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Re: Our current understanding of Mesozoic bird phylogeny



the new Yixianornis paper (Clarke et al., 2006)

I have managed to miss that one. Which journal was it in?

Two characters of my own (median sternal process expanded distally;
mtIV longer than mtIII) that I thought might affect enantiornithine
relationships.

Yes, but the first looks ontogenetic to me. Or, more probably, _partially_ ontogenetic (there's probably a phylogenetic signal in when in ontogeny the sternum ossifies that far).


Caudal vertebral count was revised to be a total
count and not just of free vertebrae.

Good, but how did you count the vertebrae in the pygostyle?

Tree:

- *Wyleyia* as the basalmost enantiornithean is interesting.
- *Vorona* and *Elsornis* on the next node is also interesting.
- Is *Liaoxiornis* diagnostic when its ontogenetic age is taken into account?
- How did you code the ontogeny-dependent characters of *Iberomesornis* -- as "?"?


| |?-Jibeinia adult

Oho! What's that?

           |                    `--+--+--Yungavolucris
           |                       |  |--Hebeiornis
           |                       |  |--LP-4450-IEI
           |                       |  `--+--GMV 2158
           |                       |     `--GMV-2159

Curiouser and curiouser...

           |                       `--+--Gobipterygidae
           |                          |  |--Boluochia
           |                          |  `--Gobipteryx

Are they held together by anything else than their toothless pmx?

           |                          `--Avisauridae
           |                             |*-Avisaurinae
           |                             |  |--Avisaurus
           |                             |  `--Soroavisaurus
           |                             |--Sinornis
           |                             `--+--Liaoningornithinae
           |                                |  |--Eoalulavis
           |                                |  `--Liaoningornis
           |                                `--Concornithinae
           |                                   |--Concornis
           |                                   `--Neuquenornis

I like this very much! :-) Is there any chance that *Cuspirostrisornis* is in or next to this clade?


           `--Euornithes
              |--Aberratiodontus

I guess its many teeth pull it towards *Yanornis*?

`--Ornithuromorpha

So you're using the older definition that does not mention *Vorona* :-P

                       `--+--Apsaravis
                          `--Ornithurae sensu Chiappe
                             |--Hesperornithes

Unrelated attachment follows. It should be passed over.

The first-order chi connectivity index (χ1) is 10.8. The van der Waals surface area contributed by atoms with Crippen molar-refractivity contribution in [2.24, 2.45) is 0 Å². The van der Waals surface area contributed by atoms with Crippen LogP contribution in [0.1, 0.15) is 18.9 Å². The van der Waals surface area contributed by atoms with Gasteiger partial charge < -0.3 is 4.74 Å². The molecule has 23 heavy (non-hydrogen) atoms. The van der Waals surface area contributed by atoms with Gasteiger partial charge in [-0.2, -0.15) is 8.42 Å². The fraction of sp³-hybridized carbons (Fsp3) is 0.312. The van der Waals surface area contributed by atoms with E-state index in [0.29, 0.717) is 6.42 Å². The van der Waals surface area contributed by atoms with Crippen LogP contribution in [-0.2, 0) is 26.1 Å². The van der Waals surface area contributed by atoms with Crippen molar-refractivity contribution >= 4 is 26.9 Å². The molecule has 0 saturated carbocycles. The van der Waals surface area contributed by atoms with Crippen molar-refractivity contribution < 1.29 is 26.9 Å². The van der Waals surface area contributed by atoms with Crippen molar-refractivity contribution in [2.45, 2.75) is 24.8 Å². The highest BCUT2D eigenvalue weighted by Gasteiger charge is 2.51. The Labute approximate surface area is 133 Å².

|  |--Baptornis
                             |  `--Hesperornis
                             `--+--Gansus
                                `--Carinatae
                                   |--Ichthyornis
                                   `--+*-Apatornis
                                      |--Limenavis
                                      `--+--Iaceornis
                                         `--Neornithes

How classical.

Highly unlikely
875 steps- Otogornis as a euornithine ambiortiform
This is Kurochkin's (1999) idea, based on his reinterpretation of the
material. Even if I were to grant Kurochkin's alternative morphology
(coracoid tubercle = procoracoid process), the tree would still be 873 steps
or so, showing Kurochkin's identifications for these are probably wrong.

Oh.

871 steps- Protopteryx and Longipteryx successively closer to Ornithothoraces
This kind of paraphyletic Enantiornithes was proposed by me back in 2001 on the DML, based on six characters, all of which were examined here. Notably, far more enantiornithine characters have been described in it now than were proposed by Zhang et al. (2001). I now officially reject this hypothesis.

Ah. Too bad. The 3rd-finger lengths fitted so well :-)

870 steps- Patagopteryx outside of Ornithothoraces
I've noticed several characters that are remarkably basal in Patagopteryx,
such as the unreduced proximal coracoid and brevis shelf, but apparently
these are near certainly reversals.

The coracoid shape is to be expected of a flightless maniraptoran, primarily or secondarily.


Not likely, but possible
[....]
867 steps- Gansus as a hesperornithine

This idea is in very bad company...

867 steps- Ambiortus as a palaeognath
This goes back to Kurochkin (1985), and was still entertained by him in 1999
at least.

Last time I looked, Feduccia still clung to it, but that may have been 1999, too.


Very possible
862 steps- confuciusornithids as enantiornithines
Surprisingly, this reduced version of Sauriurae (which shouldn't be termed
Sauriurae, as it lacks Archaeopteryx) is highly parsimonious. The addition
of Chiappe's characters makes it slightly less so than the traditional
(western) ornithothoracine view.

Surprisingly indeed!

Noguerornis' relationship is hard to pin down

I'm surprised you got that far with those fragments!

861 steps- Odontornithes

:-o

Just four more steps in addition to 857! Wow. Where does *Gansus* go in this case?

860 steps- Yanornis basal to Songlingornithidae + Ornithurae

Ah. I got that 4 years ago -- having a better description of *Yixianornis* than of *Yanornis* at my disposal.


860 steps- Apsaravis closer to Carinatae than Hesperornithes
This was suggested in the original description of Apsaravis (Norell and
Clarke, 2001), but found to be slightly less parsimonious by Clarke and
Norell (2002).  The change was due to correcting a few codings between
papers.

In sum, we need a lot more basal hesperornithean fossils, or the long branch of Hesperornithes will continue to attach itself to wherever it wants.


Does anything surprising occur in trees with 858 steps? :o)